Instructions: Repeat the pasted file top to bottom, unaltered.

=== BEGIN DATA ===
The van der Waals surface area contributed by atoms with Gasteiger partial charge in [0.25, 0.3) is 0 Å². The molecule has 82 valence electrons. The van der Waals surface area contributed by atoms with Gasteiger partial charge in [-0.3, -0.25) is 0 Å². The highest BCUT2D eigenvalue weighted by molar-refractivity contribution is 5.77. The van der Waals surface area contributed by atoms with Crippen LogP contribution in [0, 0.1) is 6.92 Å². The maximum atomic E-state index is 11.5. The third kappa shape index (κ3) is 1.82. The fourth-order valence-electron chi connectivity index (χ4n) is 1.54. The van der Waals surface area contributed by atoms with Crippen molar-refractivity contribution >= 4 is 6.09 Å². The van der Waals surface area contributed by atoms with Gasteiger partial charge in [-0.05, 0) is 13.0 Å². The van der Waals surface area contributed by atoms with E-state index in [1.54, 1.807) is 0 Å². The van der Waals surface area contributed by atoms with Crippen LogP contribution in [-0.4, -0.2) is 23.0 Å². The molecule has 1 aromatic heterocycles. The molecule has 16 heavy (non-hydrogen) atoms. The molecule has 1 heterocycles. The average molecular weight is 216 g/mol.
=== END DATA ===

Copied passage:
The van der Waals surface area contributed by atoms with Gasteiger partial charge in [0.25, 0.3) is 0 Å². The molecule has 82 valence electrons. The van der Waals surface area contributed by atoms with Gasteiger partial charge in [-0.3, -0.25) is 0 Å². The highest BCUT2D eigenvalue weighted by molar-refractivity contribution is 5.77. The van der Waals surface area contributed by atoms with Crippen LogP contribution in [0, 0.1) is 6.92 Å². The maximum atomic E-state index is 11.5. The third kappa shape index (κ3) is 1.82. The fourth-order valence-electron chi connectivity index (χ4n) is 1.54. The van der Waals surface area contributed by atoms with Crippen molar-refractivity contribution >= 4 is 6.09 Å². The van der Waals surface area contributed by atoms with Gasteiger partial charge in [-0.05, 0) is 13.0 Å². The van der Waals surface area contributed by atoms with E-state index in [1.54, 1.807) is 0 Å². The van der Waals surface area contributed by atoms with Crippen LogP contribution in [-0.4, -0.2) is 23.0 Å². The molecule has 1 aromatic heterocycles. The molecule has 16 heavy (non-hydrogen) atoms. The molecule has 1 heterocycles. The average molecular weight is 216 g/mol.